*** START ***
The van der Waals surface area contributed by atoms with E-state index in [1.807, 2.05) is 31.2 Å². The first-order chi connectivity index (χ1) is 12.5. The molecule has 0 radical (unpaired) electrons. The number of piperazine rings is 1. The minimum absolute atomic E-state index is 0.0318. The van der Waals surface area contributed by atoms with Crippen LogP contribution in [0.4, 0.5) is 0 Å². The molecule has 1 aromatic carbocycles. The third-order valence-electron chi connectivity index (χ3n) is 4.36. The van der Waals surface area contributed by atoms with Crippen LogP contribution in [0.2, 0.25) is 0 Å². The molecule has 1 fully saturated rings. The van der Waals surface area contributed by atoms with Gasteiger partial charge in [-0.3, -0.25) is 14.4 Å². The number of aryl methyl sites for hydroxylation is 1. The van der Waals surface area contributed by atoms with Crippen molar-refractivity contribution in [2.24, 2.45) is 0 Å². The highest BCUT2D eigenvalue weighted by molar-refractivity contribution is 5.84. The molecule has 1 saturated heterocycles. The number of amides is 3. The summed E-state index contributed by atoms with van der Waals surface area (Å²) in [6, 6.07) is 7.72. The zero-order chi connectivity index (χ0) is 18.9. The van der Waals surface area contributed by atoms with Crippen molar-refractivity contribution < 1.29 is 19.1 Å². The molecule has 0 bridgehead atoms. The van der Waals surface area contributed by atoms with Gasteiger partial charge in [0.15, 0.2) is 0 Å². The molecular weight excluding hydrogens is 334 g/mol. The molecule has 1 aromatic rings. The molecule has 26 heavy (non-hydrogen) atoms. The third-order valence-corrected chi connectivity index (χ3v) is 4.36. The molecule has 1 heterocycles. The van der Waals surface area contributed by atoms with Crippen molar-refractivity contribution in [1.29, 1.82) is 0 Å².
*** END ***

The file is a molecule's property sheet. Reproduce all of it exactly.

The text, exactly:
The van der Waals surface area contributed by atoms with E-state index in [1.807, 2.05) is 31.2 Å². The first-order chi connectivity index (χ1) is 12.5. The molecule has 0 radical (unpaired) electrons. The number of piperazine rings is 1. The minimum absolute atomic E-state index is 0.0318. The van der Waals surface area contributed by atoms with Crippen LogP contribution in [0.4, 0.5) is 0 Å². The molecule has 1 aromatic carbocycles. The third-order valence-electron chi connectivity index (χ3n) is 4.36. The van der Waals surface area contributed by atoms with Crippen LogP contribution in [0.2, 0.25) is 0 Å². The molecule has 1 fully saturated rings. The van der Waals surface area contributed by atoms with Gasteiger partial charge in [-0.3, -0.25) is 14.4 Å². The number of aryl methyl sites for hydroxylation is 1. The van der Waals surface area contributed by atoms with Crippen molar-refractivity contribution in [2.24, 2.45) is 0 Å². The highest BCUT2D eigenvalue weighted by molar-refractivity contribution is 5.84. The molecule has 1 saturated heterocycles. The number of amides is 3. The summed E-state index contributed by atoms with van der Waals surface area (Å²) in [6, 6.07) is 7.72. The zero-order chi connectivity index (χ0) is 18.9. The van der Waals surface area contributed by atoms with Crippen molar-refractivity contribution < 1.29 is 19.1 Å². The molecule has 0 bridgehead atoms. The van der Waals surface area contributed by atoms with Gasteiger partial charge in [0.15, 0.2) is 0 Å². The molecular weight excluding hydrogens is 334 g/mol. The molecule has 1 aromatic rings. The molecule has 26 heavy (non-hydrogen) atoms. The third-order valence-corrected chi connectivity index (χ3v) is 4.36. The molecule has 1 heterocycles. The van der Waals surface area contributed by atoms with Crippen molar-refractivity contribution in [1.29, 1.82) is 0 Å².